If caught undertaking activities such as cheating, acts of plagiarism, acts of fabrication, recycling, colluding and falsifying data a student’s grades, continued enrolment and future employability could be seriously affected.
The severity of penalties imposed depends on whether it is a minor or major breach of the policy.
Judging if a breach of academic integrity is minor or major
The following considerations can be used to assist in assessing whether the breach is minor or major:
How much of the assessment item is in question (eg a few sentences or several paragraphs) and how many marks is the assessment item worth overall (eg 10% or 50-60%)
|At what level is the student in their course and how long has the student been at QUT. That is, a student at the beginning of first year may not be penalized as harshly for the same misdemeanor than someone who has nearly completed their degree.||The student’s exposure to the accepted practices, and cultural norms (for both domestic and international students)||The accepted practices in the student’s discipline and the extent to which these practices have been made clear to the student||Whether the student has been found to have breached the principles of academic integrity in the past|
These rules can be found at MOPP C/5.3.6, QUT's manual of policies and procedures.
Breaches of academic integrity
Minor cases of failing to maintain academic integrity include, but are not limited to
- incidental plagiarism (inadequate, incorrect or inconsistent citation and/or referencing of sources, paraphrasing too close to the original) including minor copying of material, such as copying up to a few sentences (note that this may sometimes be inadvertent, for example, if a student mistakes a verbatim transcript in their notes as their own words)
- copying of a small number of answers to questions at the end of laboratory practicals
Where it is determined that a minor breach of academic integrity has occurred, the Unit Coordinator grades the student as appropriate to the criteria for the assessment item, and provides an explanation if low marks have been given. The unit coordinator may also interview the student and explain the standards which are required and what must be done to ensure that those standards are met in the future.
The consequences of major breaches of academic integrity are much more serious.
Allegations of misconduct are put to the student in writing. Then a meeting of the university’s Discipline Committee takes place a couple of weeks later. The student may attend this meeting alone, take a support person or appoint someone else to attend for them. The Discipline Committee then looks at the evidence of the misconduct and, if proven, will consider the penalties for the misconduct. Penalties that can be imposed include failing the unit, suspension, withholding of exam results, financial restitution or permanent expulsion from the University (see MOPP Section E 8.1.8).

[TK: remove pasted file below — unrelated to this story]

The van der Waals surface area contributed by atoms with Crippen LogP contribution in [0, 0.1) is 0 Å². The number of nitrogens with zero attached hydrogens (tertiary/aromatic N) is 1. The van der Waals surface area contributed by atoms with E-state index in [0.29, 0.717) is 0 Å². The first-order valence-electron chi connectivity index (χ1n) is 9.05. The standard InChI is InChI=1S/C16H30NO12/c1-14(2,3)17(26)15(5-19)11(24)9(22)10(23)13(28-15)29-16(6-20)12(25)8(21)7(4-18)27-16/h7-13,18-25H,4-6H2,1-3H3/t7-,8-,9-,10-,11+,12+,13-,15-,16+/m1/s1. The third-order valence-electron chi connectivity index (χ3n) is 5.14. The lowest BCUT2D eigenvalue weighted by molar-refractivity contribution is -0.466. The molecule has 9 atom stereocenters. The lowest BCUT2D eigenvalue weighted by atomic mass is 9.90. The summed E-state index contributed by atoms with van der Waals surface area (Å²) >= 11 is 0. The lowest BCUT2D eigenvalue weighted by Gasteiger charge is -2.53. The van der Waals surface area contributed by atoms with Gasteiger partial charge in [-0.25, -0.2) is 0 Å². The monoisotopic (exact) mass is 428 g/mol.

How can I appeal?
If a student is penalised for academic dishonesty they have the right to appeal the decision.
To appeal, the student must send a letter to the Appeals Committee of the University Academic Board within 10 working days of the date of the letter advising of the findings and penalty imposed for academic dishonesty. With this letter the student needs to include as much information supporting their case as possible. Examples of material that could be sent includes:
- all drafts
- study logs or journals
- time management sheets prioritising tasks
- list of websites used and date accessed
- highlighted parts of websites that were used in order to show that proper citation has been applied
- character testimonials
- testimonals from peers who saw the student complete the assessment item
- any notes taken for the assessment item
- list of all references used and the dates the student accessed them
The Appeals Committee (see MOPP Section E/8.1.10) would consider all relevant evidence and documentation relating to the student’s case and the penalties imposed.
The Appeals Committee has the authority, in determining the appeal, to conclude that the finding of academic dishonesty was wrong, to impose a lesser penalty or to make a finding that the required procedures for considering the case were not follow and refer it back to the relevant discipline committee or officer to be dealt with in accordance with the procedures set out in the MOPP.
The Secretary to Appeals Committee will advise the student, and relevant officers of the University as appropriate, of the outcome of the appeal